Rep. Adam Schiff, D-Calif., ranking member of the House Intelligence Committee, said that a number of signs — including the Islamic State’s calls for attacks during Ramadan, the gunman’s declaration in his 911 call, and his targeting of a gay nightclub during Pride — indicated that the attack was “an ISIS-inspired act of terrorism.” He added: “Whether this attack was also ISIS-directed remains to be determined.”
Mateen was hardly unknown to federal authorities: The FBI investigated him on two separate occasions. In 2013, he came under suspicion for making inflammatory comments alleging he had ties to terrorists, but authorities could not find sufficient evidence to pin charges on him. Then, in 2014, the FBI looked at Mateen’s possible ties to a notorious figure, Moner Mohammad Abusalha, the first American to carry out a suicide attack in Syria.
The FBI concluded that the contact between the two men — who both lived in Fort Pierce, Florida — had been “minimal” and that Mateen “did not constitute a substantive threat at that time,” Ronald Hopper, assistant agent in charge of the FBI’s Tampa division, told reporters in Orlando.
Western governments have struggled to contain the fallout from hate-filled propaganda touting Islamist violence, even as the Islamic State’s so-called caliphate continues to shrink on the battlefield in Iraq and Syria, experts said.
Islamic State leader Abu Bakr al-Baghdadi “knows if he calls for terror it will come,” said author Bruce Riedel, a former CIA officer and now a fellow at the Brookings Institution. “He doesn’t need any direct human connection or even a web connection. His message is so pervasive in the media and so simple it is certain to inspire the angry.”
There’s plenty of anger to stoke. Hate crimes based on sexual orientation are commonplace in the United States, but those attacks have not been on a large-scale or linked directly to foreign terrorist groups or their propaganda. A 1990 bombing of a gay bar in Greenwich Village in New York that injured three people was eventually blamed on a suspected Islamist terrorist.
According to the FBI’s most recent statistics, in 2014, hate crimes against gay Americans accounted for more than 18 percent of the 1,017 such incidents across the country, with about 2 percent occurring in gay bars or nightclubs.
Orlando’s tragedy threw the 2016 election into stark relief Sunday, drawing markedly different responses from the two presumptive presidential nominees, Donald Trump and Hillary Clinton. The former secretary of state emphasized it was both terrorism and a hate crime, while Trump initially made no mention of the LGBT community and accepted “congratulations” from his Twitter followers for having foreseen an attack.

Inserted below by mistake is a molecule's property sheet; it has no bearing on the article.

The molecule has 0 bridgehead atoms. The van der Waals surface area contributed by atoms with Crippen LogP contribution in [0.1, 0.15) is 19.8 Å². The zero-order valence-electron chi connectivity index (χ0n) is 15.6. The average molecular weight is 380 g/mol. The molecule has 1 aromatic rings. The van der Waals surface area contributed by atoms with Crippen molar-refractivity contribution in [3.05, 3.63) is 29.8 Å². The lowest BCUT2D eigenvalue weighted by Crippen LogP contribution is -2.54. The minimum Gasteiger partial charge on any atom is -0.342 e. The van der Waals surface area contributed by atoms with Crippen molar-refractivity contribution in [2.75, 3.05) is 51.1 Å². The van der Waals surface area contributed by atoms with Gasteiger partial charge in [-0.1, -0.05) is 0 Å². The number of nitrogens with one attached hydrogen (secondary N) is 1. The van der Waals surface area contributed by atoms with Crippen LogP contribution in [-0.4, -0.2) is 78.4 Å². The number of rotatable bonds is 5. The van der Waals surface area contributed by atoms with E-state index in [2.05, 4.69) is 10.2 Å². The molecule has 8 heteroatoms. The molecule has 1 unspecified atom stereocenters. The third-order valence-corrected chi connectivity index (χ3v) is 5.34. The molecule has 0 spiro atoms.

“Appreciate the congrats for being right on radical Islamic terrorism, I don’t want congrats, I want toughness & vigilance,” the Republican tweeted. “We must be smart!” Later Sunday, he piled on, calling for the president’s resignation and for Clinton to drop out of the presidential race. In a final statement Sunday evening, he said, “Radical Islam advocates hate for women, gays, Jews, Christians and all Americans,” concluding, “We are going to make America safe again and great again for everyone.”
Trump’s campaign said he’ll give a speech Monday on the attack, immigration, and national security.
Clinton, a Democrat who has made national security central to her campaign, vowed to continue the Obama administration’s fight against the Islamic State and its ilk, stressing the role of multinational coalitions and the need to upend terrorist recruitment networks. “It also means refusing to be intimidated and staying true to our values,” she said, promising as well to fight for the rights of the LGBT community.
“Hate has absolutely no place in America,” Clinton said. “To the LGBT community: Please know that you have millions of allies across our country. I am one of them.”
Beyond the politics of the presidential race, in Orlando, the attack has left a sense of disbelief, pain, and outrage.
“There’s a lot of anger,” Florida State Sen. Darren Soto, who represents Orlando, told Foreign Policy on Sunday. “Many of us woke up shocked to find our happy little town was the site of the largest mass shooting in American history.”
“We have a large and proud gay community here that’s a fundamental part of our culture, and for them to be targeted in a potentially international terrorist attack is just upsetting and mind-boggling.”
Photo credit: YURI GRIPAS/Stringer